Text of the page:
It’s sometimes hard to say which is leading the charge in the personal grooming revolution: trends or technology. Nonetheless, it’s clear that our modern self-care couldn’t be more different from our grandparents’.
For hair removal, shaving used to be the default choice. While a close shave can give you smooth skin (and incidentally exfoliate at the same time) on very fair-skinned people the hair is still visible below the surface, and of course regrowth begins immediately. For large or inaccessible areas, it’s awkward as well. It was natural that we should look for better solutions, particularly as the increase in travel means you could always be just two days away from wearing a swimsuit. This method is so ancient that no one is quite sure when it began, but the ancient Romans were enthusiastic practitioners, which is why you don’t see any pubic hair on their female nudes.
Chemical depilation was popular in the Restoration period, and the less we can say about that the better. A key ingredient was cat urine. Smells of the various depilatory ointments have improved since then, but they are still at a point where they pose a deterrent. As well, many people with sensitive skin cannot tolerate the caustic ingredients.
Waxing is a common temporary solution to unwanted hair growth. The results are smoother and longer-lasting than with either shaving of chemical depilation, but it can be painful, lead to swelling and bruising if improperly performed, and must be performed on hair that is at least a quarter-inch long. That means growing it out in order to remove it, giving you an awkward week or so in limbo. Sugaring works on the same principles, but is easier to clean up (sugar dissolves in water, whereas wax does not) and less painful.
Recently threading has become popular. The technique is imported from India and has the benefits of being precise and less painful if performed properly. It is, however, a technique suited for small areas like the upper lip, eyebrows, and so on. It is unsuitable for larger areas like arms, legs, chest, etc.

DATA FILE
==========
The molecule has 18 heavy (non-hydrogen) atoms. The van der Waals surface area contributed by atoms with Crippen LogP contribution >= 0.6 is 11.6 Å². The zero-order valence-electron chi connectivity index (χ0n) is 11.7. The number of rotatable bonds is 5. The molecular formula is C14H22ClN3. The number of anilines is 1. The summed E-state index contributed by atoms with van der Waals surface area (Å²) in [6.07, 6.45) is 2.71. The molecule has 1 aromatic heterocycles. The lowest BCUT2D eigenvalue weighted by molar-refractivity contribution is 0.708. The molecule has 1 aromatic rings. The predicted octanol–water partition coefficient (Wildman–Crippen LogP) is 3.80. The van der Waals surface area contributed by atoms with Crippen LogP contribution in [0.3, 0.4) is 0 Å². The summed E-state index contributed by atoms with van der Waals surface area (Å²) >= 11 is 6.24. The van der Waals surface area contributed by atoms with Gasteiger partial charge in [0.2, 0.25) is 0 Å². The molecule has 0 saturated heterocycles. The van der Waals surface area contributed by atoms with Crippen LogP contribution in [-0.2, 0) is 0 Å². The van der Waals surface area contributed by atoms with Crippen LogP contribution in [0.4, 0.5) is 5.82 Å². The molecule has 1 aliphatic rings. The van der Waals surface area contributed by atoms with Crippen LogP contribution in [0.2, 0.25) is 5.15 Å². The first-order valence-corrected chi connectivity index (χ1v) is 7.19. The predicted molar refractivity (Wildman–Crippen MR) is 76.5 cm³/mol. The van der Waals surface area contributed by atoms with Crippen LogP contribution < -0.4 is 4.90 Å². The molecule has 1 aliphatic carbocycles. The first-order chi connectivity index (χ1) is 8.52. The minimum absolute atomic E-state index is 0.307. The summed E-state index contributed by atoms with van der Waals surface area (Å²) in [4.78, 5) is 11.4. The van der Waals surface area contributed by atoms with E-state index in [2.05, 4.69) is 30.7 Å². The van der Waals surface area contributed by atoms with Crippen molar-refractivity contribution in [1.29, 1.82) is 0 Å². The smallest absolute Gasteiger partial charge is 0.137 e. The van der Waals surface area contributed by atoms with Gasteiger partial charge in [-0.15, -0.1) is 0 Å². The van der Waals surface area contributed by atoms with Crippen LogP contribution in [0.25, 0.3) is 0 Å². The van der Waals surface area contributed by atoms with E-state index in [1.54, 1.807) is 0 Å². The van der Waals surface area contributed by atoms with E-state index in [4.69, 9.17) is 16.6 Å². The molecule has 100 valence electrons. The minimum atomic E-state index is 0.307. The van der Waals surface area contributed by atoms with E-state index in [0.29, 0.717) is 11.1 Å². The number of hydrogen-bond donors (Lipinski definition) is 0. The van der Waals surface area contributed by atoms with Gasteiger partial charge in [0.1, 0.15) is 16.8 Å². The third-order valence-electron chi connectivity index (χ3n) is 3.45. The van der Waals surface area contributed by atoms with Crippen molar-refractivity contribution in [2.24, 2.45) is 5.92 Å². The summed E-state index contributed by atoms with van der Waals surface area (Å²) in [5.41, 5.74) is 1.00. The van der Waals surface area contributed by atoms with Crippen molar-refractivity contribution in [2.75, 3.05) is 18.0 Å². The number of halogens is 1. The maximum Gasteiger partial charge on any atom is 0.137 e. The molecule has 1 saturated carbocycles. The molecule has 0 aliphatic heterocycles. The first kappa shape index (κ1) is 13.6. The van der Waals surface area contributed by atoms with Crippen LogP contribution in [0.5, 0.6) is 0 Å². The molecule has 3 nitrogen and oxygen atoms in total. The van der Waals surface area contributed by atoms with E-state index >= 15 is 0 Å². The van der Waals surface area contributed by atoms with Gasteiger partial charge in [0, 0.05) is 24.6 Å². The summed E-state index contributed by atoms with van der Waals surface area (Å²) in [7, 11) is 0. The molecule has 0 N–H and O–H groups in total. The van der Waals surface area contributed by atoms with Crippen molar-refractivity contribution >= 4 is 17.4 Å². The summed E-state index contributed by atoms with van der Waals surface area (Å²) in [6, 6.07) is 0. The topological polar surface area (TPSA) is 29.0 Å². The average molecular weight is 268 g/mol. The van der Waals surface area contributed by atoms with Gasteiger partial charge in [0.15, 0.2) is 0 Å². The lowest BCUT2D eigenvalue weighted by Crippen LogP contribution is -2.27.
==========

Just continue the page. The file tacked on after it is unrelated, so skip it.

Electrolysis emerged in the 70’s as a permanent solution to hair growth. It zapped the root of the hair with a small electrical current to kill it. Since the procedure had to be performed hair by hair, it was extremely time-consuming. If the voltage was not quite right, sometimes a single follicle would have to be treated two or three times, and the sensation was sometimes unpleasant for the client. Home electrolysis machines were sold, at a lower voltage still, but gave generally poor results (and could only be used on areas that were easily accessed by the person using the device).
Physical epilators, with rotating heads of discs, springs, or multiple tweezers on a roller, broke onto the market in the late 1980’s. They are still being produced, but have issues with breaking off hair instead of pulling it out. As well, many users find them simply too painful to use; they are generally considered the most painful option for temporary hair removal. It even inspired an episode of Cheers. And of course you had to go through it all again when the hair grew back.
Today we have more efficient, and much more comfortable, options for long-term hair removal. At Dermedica, we use a Cynosure Elite laser to illuminate multiple follicles at once, making the process of treatment much faster than first-generation lasers or electrolysis. Lasers are also more easily tolerated by clients than electrical treatment which is, after all, electrical shock, however minute. While no ethical dermatologist will guarantee 100% hair loss permanently, our clients generally experience a 50-80% reduction in unwanted hair, and clearly they are satisfied with the results. In the hands of properly trained, professional personnel, lasers are safe, powerful, and a boon to client and practitioner alike. The recovery time is effectively zero for most people, the results are durable and given skin and hair type, predictable, and the procedure itself is vastly more comfortable than previous methods, both short-term and long-term.
As always, evaluate your options, take advice from qualified professionals only, and make the decision which best suits you and your lifestyle.